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In a published decision filed last month, the New Jersey Appellate Division held in Wollen v. Gulf Stream Restoration and Cleaning, LLC that an internet-based company providing home-improvement services failed to establish that plaintiff knew about the arbitration provision included in the hyperlinked “Terms and Conditions” on the company’s website. The Terms and Conditions required consumers to give up their rights to a judge or a jury trial in case of a dispute and, instead, any dispute was to be decided through arbitration. The Terms and Conditions also barred class actions, class arbitration, or other representative actions or proceedings.

Plaintiff’s counsel maintained that the arbitration clause in the Terms and Conditions did not apply because Plaintiff never assented to the agreement and, consequently, to the arbitration clause. The court agreed with Plaintiff, stating that the hyperlink containing the Terms and Conditions was “vague, ambiguous and misleading,” and therefore did not create a binding agreement. The court also noted that the website did not require consumers to affirmatively click to accept the Terms and Conditions as part of the submission process.

The court reaffirmed the validity of browsewrap agreements in general. Unlike “clickwrap” agreements where users are required to click on a dialog box on the screen to consent to any terms or conditions when conducting an online transaction, a “browsewrap” agreement does not require such an action by the user; instead, the concept is that an agreement is formed by the mere act of the user’s use of the site as constituting assent to the terms of use. While courts initially rejected these online contracting notions as not constituting traditional “bargained-for exchanges,” courts, recognizing that these online agreements have become an increasingly large portion of the economy, have come to see them as binding agreements, but with a lot of caveats. Particularly with respect to browsewrap agreements (which, as noted above, do not require any specific assent to the terms), courts are loathe to enforce provisions seen as overreaching or otherwise not clearly communicated to the user.

In this case, the issue was whether a mandatory arbitration clause in a browsewrap agreement should be enforced. The court took a fact-intensive inquiry, following the approach taken by many state and Federal courts in deciding disputes over browsewrap agreements, focusing on defendants’ method of communicating the arbitration provision in the Terms and Conditions. After reviewing the facts in the case, the court held that the Terms and Conditions were not communicated in a way that would create mutual assent between the parties. Hence, the arbitration clause was unenforceable.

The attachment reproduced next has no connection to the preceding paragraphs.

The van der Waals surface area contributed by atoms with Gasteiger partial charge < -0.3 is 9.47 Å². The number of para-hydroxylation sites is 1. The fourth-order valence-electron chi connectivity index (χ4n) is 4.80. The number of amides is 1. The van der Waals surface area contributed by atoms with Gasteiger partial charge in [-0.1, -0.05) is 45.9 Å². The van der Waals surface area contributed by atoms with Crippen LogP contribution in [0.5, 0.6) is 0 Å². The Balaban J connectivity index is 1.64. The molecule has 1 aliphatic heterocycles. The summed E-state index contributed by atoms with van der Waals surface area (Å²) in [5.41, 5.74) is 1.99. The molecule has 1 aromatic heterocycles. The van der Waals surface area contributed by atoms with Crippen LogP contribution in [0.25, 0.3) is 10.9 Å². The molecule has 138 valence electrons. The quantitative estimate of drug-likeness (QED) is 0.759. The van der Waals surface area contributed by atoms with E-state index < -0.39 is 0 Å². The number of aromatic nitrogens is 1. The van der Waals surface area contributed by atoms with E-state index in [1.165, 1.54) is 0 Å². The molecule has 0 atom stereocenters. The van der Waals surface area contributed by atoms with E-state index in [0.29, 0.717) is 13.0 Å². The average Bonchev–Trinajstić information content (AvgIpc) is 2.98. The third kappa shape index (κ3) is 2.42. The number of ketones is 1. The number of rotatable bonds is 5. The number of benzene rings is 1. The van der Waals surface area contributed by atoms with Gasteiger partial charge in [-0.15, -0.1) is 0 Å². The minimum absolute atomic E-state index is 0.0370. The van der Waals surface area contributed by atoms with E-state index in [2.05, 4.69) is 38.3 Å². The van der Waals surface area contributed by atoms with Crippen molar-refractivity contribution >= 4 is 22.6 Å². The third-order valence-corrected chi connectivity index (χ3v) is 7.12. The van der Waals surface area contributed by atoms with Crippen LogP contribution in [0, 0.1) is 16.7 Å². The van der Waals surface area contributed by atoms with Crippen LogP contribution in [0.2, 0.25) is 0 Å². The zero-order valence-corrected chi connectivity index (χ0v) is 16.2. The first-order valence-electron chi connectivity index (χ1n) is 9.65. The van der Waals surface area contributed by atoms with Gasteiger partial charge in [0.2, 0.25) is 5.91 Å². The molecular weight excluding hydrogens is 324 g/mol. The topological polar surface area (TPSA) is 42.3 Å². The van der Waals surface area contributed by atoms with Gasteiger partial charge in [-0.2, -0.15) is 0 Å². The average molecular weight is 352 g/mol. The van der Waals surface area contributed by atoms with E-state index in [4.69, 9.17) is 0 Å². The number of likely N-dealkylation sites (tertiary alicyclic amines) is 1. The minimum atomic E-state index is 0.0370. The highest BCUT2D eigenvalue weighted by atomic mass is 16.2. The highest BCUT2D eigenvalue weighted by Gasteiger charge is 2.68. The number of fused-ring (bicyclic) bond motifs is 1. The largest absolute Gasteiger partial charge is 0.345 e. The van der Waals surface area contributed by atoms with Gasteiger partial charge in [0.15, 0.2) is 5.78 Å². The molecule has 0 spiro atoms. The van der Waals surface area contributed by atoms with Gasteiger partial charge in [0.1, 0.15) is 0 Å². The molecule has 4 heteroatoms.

This decision, while not necessarily making any new law, is a good reminder to website and e-commerce companies seeking to ensure their browsewrap terms of use are enforceable - that those terms must be written clearly and conspicuously and require the consumer to take some form of action or acknowledgment to “expressly manifest consent” to such agreements. For example, the court stated that enforceable browsewrap agreements should require the consumer to click on the hyperlink that contains the agreement (e.g., “click to accept”) or to scroll through the terms and conditions of an agreement prior to submitting a request for services.

This decision also serves as a reminder for website and e-commerce companies, and especially those providing consumer-based services or products, that merely including a hyperlink to their terms and conditions may not be enough to create an enforceable contract between the company and its customers. This is all the more important where the terms and conditions contain arbitration provisions, class-action waivers, and limitations of liability.

Whether on paper or on the internet, enforceable contracts have two traditional and longstanding legal elements: offer and acceptance. The timing, manner, and method of offering and—critically—accepting contracts over the internet are some of the most decisive factors in finding a binding agreement. Additionally, the “take it or leave it” nature of such agreements could be seen as contracts of adhesion and, as a consequence, the overreaching terms (e.g., limitation of liability, exclusive jurisdiction clauses, etc.) could cause those provisions to be invalidated or, even worse, the courts could find the entire agreement to be unenforceable. Web-based companies should make themselves fully aware of the nuances and legal requirements to create binding, enforceable browsewrap agreements that will preserve their rights as intended.